On the flip side of this, as I was in my hometown for the reunion, we stayed with my dad-as we always do when we go to NC.  I had not been 'home' in over 18 months.  I've seen my father at other random locations (Charlotte, when we were passing thru on our way to Las Vegas.  Portland for my wedding), but I haven't seen the house in over 18 months until this past weekend.
I've been very aware for year of the progressing age of my father (he recently turned 74) for some time, but as he's in relatively good health, have probably been mentally postponing what I know is going to be an eventual reality.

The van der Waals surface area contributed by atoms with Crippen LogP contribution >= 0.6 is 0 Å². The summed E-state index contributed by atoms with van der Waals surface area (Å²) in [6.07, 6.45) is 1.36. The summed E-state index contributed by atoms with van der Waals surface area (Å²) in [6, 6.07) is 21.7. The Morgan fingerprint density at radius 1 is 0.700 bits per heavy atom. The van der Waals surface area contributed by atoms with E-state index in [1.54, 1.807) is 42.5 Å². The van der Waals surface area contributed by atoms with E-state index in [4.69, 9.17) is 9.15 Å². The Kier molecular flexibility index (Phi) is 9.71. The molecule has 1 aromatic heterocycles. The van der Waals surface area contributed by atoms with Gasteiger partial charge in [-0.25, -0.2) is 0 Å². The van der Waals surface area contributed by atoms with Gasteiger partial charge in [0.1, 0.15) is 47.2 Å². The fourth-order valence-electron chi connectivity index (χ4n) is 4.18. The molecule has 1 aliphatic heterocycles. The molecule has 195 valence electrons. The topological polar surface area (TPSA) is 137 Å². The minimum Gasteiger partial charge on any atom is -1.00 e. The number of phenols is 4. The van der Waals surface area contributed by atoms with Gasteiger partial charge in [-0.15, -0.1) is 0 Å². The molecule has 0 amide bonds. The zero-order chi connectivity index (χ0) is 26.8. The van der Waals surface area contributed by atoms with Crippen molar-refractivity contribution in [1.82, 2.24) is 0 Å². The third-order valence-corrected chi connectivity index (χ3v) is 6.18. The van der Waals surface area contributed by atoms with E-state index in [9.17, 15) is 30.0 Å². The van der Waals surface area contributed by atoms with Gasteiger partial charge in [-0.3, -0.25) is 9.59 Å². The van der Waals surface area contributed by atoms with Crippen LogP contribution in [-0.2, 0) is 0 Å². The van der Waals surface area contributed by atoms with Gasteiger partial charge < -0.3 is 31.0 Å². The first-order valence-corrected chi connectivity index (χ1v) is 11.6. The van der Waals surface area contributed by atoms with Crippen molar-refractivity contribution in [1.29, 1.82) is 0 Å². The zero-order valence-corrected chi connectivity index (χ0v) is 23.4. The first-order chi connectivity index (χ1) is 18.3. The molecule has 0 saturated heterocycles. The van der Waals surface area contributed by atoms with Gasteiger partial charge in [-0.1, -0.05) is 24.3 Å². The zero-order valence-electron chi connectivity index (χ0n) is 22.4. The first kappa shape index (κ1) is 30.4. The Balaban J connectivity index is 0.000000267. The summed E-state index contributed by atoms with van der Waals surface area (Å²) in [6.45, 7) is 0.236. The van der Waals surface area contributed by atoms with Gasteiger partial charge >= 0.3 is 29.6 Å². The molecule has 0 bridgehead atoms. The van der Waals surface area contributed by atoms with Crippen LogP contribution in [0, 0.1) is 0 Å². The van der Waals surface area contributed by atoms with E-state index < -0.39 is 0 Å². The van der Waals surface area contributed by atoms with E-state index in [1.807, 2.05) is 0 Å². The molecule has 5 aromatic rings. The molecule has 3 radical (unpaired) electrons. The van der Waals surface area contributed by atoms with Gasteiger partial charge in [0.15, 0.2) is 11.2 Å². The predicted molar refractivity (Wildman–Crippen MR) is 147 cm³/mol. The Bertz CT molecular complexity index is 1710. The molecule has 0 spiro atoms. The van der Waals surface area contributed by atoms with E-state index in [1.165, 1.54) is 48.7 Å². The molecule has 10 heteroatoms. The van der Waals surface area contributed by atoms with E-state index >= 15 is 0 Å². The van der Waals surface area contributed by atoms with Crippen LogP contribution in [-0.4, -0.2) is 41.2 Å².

The time I was at home this weekend however, made me realize that he is officially approaching the 'old person' status and adopting all of the odd behaviors that old people adopt:  stockpiling random things (Really Dad.  Do you need the beach hotel pricing guide from 2003?  When you also have the 2005, 2008, 2009, 2010, and 2011 issues?....and you've stayed at the same hotel for the past 15 years?), not cleaning the house as thoroughly as it should be cleaned, and just generally picking up some personality quirks that you only typically see in 'old folks.'   It's got me a bit concerned-and has really made me start thinking about how much longer I can continue to live in London, which is a good 8.5 hours away by plane-never mind the simple reality that when living this far away, I'll do good to get to NC once a year.